I still think about Millicent.
In 1982 I completed my midwifery training and early in 1983 I was working in a South African clinic’s midwifery department as a qualified midwife. We used to rotate in all the three units i.e. ante-natal care, labour ward and post-natal care. One had an opportunity of following a patient right from ante-natal, through the labour ward to post-natal care, which was fantastic.
Our ante-natal clinic was very exciting. The sessions started with a health talk, followed by singing and dancing as a way of exercise, then individual physical examinations of pregnant ladies in the different cubicles by midwives. Those mothers who were extroverts and could sing and dance would take to the stage and lead the rest during exercises. Millicent was one such mother. She carried her pregnancy beyond 40 weeks which necessitated a referral to the hospital for close monitoring and safe delivery in case complications arose during labour.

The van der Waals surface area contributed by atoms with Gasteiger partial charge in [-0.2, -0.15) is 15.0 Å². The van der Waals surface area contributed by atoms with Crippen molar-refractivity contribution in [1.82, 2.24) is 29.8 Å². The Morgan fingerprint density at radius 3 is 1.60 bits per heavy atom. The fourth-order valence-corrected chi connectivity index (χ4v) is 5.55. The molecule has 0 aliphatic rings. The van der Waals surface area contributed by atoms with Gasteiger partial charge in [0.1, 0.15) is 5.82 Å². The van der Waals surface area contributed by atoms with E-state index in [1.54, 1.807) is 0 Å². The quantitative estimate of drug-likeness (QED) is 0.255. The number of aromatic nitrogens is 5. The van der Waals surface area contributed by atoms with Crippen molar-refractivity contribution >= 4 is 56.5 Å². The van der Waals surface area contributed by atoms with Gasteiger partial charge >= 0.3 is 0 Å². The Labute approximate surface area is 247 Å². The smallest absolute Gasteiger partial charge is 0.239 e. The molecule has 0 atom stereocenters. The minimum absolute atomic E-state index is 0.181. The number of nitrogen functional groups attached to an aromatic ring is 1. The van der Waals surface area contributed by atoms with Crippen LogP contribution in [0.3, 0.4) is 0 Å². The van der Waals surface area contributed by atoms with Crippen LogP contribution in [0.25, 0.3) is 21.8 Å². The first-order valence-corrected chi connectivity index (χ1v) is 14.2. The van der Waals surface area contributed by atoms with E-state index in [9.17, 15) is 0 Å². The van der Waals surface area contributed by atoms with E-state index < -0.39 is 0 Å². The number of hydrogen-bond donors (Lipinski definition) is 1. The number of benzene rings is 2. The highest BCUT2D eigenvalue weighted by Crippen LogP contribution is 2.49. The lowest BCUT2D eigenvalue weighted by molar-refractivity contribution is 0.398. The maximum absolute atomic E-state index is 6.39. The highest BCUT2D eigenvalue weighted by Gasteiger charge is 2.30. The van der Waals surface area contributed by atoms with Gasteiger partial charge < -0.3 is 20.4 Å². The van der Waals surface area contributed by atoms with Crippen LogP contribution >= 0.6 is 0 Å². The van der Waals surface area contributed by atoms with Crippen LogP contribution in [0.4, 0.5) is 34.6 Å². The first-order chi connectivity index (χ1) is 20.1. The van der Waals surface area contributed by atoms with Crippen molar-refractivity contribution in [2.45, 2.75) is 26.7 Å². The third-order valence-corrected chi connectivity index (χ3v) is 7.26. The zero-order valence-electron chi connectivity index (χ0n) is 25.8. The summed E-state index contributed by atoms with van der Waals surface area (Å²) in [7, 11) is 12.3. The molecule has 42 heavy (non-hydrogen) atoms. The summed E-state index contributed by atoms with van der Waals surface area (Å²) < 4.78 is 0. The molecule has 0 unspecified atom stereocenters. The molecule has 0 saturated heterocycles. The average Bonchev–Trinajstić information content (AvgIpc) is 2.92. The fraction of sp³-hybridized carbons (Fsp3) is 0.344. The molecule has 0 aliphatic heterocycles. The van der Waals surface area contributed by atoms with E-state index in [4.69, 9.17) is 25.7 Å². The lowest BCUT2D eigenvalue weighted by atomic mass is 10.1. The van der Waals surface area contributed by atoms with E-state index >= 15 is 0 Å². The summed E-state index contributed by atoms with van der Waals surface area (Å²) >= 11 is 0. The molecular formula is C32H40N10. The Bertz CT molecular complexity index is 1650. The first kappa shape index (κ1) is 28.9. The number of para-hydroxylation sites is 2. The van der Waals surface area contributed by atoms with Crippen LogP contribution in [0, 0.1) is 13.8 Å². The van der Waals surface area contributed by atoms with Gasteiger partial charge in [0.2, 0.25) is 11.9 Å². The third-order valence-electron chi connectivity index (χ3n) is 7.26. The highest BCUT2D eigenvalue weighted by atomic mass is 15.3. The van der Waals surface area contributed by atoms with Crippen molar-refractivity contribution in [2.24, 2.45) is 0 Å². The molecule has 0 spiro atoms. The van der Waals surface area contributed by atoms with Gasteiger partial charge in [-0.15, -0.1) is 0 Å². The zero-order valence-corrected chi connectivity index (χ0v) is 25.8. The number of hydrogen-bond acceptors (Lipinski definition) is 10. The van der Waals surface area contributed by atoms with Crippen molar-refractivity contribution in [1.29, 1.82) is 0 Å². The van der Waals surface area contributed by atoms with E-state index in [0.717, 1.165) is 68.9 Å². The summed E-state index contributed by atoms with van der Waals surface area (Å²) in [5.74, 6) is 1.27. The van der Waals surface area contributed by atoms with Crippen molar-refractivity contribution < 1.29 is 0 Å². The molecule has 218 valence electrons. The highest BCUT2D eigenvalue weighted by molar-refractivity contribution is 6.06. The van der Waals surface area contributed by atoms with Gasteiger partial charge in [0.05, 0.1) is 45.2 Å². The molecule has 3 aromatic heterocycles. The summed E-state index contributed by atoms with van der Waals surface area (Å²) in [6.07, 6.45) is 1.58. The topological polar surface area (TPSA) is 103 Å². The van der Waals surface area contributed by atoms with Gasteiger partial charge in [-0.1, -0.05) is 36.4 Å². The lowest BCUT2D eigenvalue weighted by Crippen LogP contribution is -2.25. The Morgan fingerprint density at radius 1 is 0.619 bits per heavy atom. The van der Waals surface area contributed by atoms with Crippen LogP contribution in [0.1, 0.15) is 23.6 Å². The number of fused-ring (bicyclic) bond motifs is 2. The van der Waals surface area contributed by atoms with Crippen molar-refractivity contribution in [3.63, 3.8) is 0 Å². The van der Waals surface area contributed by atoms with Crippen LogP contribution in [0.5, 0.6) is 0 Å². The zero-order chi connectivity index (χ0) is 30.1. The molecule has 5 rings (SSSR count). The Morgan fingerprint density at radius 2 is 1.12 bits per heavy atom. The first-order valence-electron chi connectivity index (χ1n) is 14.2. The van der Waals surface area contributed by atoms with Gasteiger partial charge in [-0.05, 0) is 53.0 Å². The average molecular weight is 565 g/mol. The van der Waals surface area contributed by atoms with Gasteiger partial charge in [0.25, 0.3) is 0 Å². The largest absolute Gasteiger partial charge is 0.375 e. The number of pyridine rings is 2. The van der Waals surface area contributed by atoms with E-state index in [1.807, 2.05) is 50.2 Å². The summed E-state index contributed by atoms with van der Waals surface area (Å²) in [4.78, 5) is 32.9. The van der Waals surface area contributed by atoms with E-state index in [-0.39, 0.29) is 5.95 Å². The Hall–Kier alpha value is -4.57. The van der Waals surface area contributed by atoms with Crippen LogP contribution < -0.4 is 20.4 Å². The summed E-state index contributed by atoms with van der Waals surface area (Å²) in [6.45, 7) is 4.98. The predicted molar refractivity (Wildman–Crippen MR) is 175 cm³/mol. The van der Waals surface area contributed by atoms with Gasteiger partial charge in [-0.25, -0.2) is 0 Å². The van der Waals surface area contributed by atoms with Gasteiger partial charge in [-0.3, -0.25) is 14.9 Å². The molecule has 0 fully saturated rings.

After finishing my term at the ante-natal clinic I was allocated to the post-natal unit and doing home visits for seven days after the child was born. It was here where I met the challenge that would linger in my mind to this day. Unfortunately, until I was introduced to palliative care, I could not talk about it because I thought there was no solution